THE STAG HOTEL Is a large substantial brick house having every requisite out-building in tho way of stabling, &c., situate in tho township of Kingston on the main line of road to Castlemaine, and is at present doing a good paying and inexpensive business. The farm attached contains 61 acres of deep, rich, black soil, it has recently been fenced with a substantial three-rail fence, and has been lying fallow for the last two years. There is a permanent spring of water near the Hotel.[10]

In August 1867 a horse race was arranged to finish at the hotel:

'A race has been arranged...between Mr Green's Stronger and Mr Saville's Whisky. Both owners are well-known in the Kingston and Smeaton district. The distance was one mile and seven-eighths, from Pickering's corner on the Smeaton road to the Stag hotel, Kingston. Whisky came in a winner by a considerable distance.[11]

In 1868 a man was held in Ballarat for possibly stealing a cheque from the hotel:

A man who stated his name was Charles West, and who had been arrested at Ballarat last Saturday, on suspicion of being Charles Coone, who stole a cheque for 3l from the Stag hotel, Kingston, on 10th July, was remanded till Friday next, for the attendance of Mrs Saville.[12]

There was a theft from the till of the hotel in February 1869:

On Saturday, 13th February, before Mr Dowling, P.M., John Barnes, a swagsman, was charged with stealing £1 7s 6d, the property of Mrs Saville, from the till of the Stag hotel, Kingston, on 12th February. It appeared that the barman had gone out of the bar for a few minutes leaving the prisoner and two other men in the room. On returning, he saw the prisoner in the act of getting over the counter. The barman immediately went to the till and missed a one pound note and three half-crowns, upon which Constable Doyle was sent for, who, on searching the three men in the room, found three half-crowns on the prisoner, but the note was not forthcoming. The constable being, however, satisfied that the note was close at hand somewhere, made a most minute search of the place, and it was at last discovered lying on the floor just behind the place where the prisoner was sitting. The prisoner was sentenced to two months' imprisonment with hard labor. George Russell, one of the men who was in the bar at the time of the theft, was charged with being an accomplice of Barnes, but there being no evidence against him he was discharged.[13]

In 1870 a local tried to cash a forged cheque at the hotel:

Henry Augustus Dowling appeared on remand charged with forging and uttering, with intent to defraud, a cheque for £4 15s, at Kingston, on 21st February. It appeared that the prisoner, who is respectably connected, had on Saturday, 19th instant, presented to Mrs Saville, of the Stag hotel, Kingston, a cheque for £1 15s on the National Bank, Kingston, purporting to be signed by a farmer named Pincock, whom the prisoner stated he had been working for, and obtained thereon 15s. Mrs Saville presented the cheque on the Monday following at the bank, when it was pronounced a forgery. Dowling was accordingly arrested by Constable Doyle.[14]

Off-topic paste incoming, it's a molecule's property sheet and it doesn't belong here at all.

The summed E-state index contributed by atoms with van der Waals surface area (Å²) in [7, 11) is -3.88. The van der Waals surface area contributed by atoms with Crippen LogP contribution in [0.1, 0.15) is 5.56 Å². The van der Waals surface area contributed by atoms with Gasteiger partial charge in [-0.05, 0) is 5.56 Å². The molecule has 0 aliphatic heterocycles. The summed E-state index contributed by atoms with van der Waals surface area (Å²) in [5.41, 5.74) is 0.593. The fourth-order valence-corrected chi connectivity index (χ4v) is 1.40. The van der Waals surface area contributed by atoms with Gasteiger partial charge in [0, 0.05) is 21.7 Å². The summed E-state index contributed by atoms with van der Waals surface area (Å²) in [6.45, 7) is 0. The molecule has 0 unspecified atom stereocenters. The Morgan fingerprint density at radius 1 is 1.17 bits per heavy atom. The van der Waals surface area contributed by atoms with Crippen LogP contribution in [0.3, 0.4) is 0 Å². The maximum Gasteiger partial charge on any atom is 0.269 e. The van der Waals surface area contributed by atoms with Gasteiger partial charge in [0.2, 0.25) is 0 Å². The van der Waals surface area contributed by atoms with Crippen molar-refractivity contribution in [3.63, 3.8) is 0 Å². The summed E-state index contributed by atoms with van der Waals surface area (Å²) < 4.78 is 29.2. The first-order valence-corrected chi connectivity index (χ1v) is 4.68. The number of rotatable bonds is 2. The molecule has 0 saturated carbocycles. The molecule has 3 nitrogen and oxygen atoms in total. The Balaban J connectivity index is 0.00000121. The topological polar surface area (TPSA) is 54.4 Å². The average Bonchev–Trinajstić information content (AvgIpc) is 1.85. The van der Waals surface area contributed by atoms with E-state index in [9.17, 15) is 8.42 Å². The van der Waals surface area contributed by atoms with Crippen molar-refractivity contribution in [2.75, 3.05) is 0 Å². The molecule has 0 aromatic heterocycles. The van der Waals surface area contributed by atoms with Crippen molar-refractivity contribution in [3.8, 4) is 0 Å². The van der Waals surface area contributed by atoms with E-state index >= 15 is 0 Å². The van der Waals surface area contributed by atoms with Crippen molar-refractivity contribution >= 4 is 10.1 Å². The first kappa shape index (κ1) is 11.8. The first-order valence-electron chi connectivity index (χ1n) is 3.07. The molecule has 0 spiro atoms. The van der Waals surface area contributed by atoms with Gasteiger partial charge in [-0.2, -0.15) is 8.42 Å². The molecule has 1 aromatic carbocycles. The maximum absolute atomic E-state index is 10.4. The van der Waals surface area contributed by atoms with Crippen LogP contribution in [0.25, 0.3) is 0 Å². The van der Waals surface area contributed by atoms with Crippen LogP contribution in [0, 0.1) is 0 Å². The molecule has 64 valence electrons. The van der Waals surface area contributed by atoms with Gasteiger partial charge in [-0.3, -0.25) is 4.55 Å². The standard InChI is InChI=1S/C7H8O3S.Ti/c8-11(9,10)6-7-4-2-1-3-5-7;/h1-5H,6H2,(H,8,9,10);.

In July 1875 the police were suspicious that a fire which destroyed the kitchen had been deliberately lit by the publican to claim on the insurance:

An inquest was held at Kingston, on the 1st inst., on a fire which occurred at the Stag Hotel on the night of the 23rd July. The proprietress, a Mrs. Avison, had effected an insurance on a wooden kitchen attached to the brick hotel, furniture and stock, to the extent of £200, the said policy expiring on the 25th July, or just two days after the fire occurred. One of the witnesses also swore that Mrs. Avison had remarked to him some time previous that there might be a conflagration some time before August. This having been talked about induced the police to take the matter in hand. The origin of the fire remains a mystery, and the jury returned an open verdict.[1]

Community Involvement[edit | edit source]

The People[edit | edit source]

See also[edit | edit source]

References[edit | edit source]

  1. 1.0 1.1 1.2 1875 'COUNTRY NEWS.', The Age (Melbourne, Vic. : 1854 - 1954), 9 September, p. 3. , viewed 12 Dec 2016,
  2. Creswick Goldfield 1880, Energy and Earth Resources, Victorian Government,
  3. 3.0 3.1 1860 'BALLARAT CIRCUIT COURT.', The Star (Ballarat, Vic. : 1855 - 1864), 18 July, p. 4. , viewed 12 Dec 2016,
  4. 1861 'CRESWICK POLICE-COURT.', The Star (Ballarat, Vic. : 1855 - 1864), 25 March, p. 4. , viewed 12 Dec 2016,
  5. 1861 'CRESWICK.', The Star (Ballarat, Vic. : 1855 - 1864), 22 April, p. 1. (SUPPLEMENT TO THE STAR.), viewed 12 Dec 2016,
  6. 6.0 6.1 1862 'CRESWICK.', The Star (Ballarat, Vic. : 1855 - 1864), 27 January, p. 1. (SUPPLEMENT TO THE STAR), viewed 12 Dec 2016,
  7. 1862 'Advertising', The Star (Ballarat, Vic. : 1855 - 1864), 25 February, p. 3. , viewed 12 Dec 2016,
  8. 1865 'POLICE.', The Ballarat Star (Vic. : 1865 - 1924), 27 January, p. 4. , viewed 12 Dec 2016,
  9. 1865 'COUNCIL OF CRESWICKSHIRE.', The Ballarat Star (Vic. : 1865 - 1924), 18 March, p. 4. , viewed 12 Dec 2016,
  10. 1866 'Advertising', The Ballarat Star (Vic. : 1865 - 1924), 13 November, p. 3. , viewed 12 Dec 2016,
  11. 1917 'FIFTY YEARS AGO.', The Ballarat Star (Vic. : 1865 - 1924), 18 August, p. 8. , viewed 12 Dec 2016,
  12. 12.0 12.1 1868 'POLICE.', The Ballarat Star (Vic. : 1865 - 1924), 29 July, p. 4. , viewed 12 Dec 2016,
  13. 1869 'POLICE. EASTERN COURT.', The Ballarat Star (Vic. : 1865 - 1924), 16 February, p. 4. , viewed 12 Dec 2016,
  14. 14.0 14.1 1870 'POLICE.', The Ballarat Star (Vic. : 1865 - 1924), 28 February, p. 4. , viewed 12 Dec 2016,
  15. 1861 'PUBLICANS' LICENSES.', The Star (Ballarat, Vic. : 1855 - 1864), 24 June, p. 2. (SUPPLEMENT TO THE STAR.), viewed 12 Dec 2016,
  16. 1862 'CRESWICK POLICE COURT.', The Star (Ballarat, Vic. : 1855 - 1864), 23 August, p. 2. , viewed 12 Dec 2016,
  17. 1863 'CRESWICK POLICE COURT.', The Star (Ballarat, Vic. : 1855 - 1864), 27 June, p. 4. , viewed 27 Jun 2019,
  18. 1871 'POLICE.', The Ballarat Star (Vic. : 1865 - 1924), 4 October, p. 4. , viewed 12 Dec 2016,
  19. 1870 'POLICE.', The Ballarat Star (Vic. : 1865 - 1924), 12 January, p. 2. , viewed 12 Dec 2016,

External Links[edit | edit source]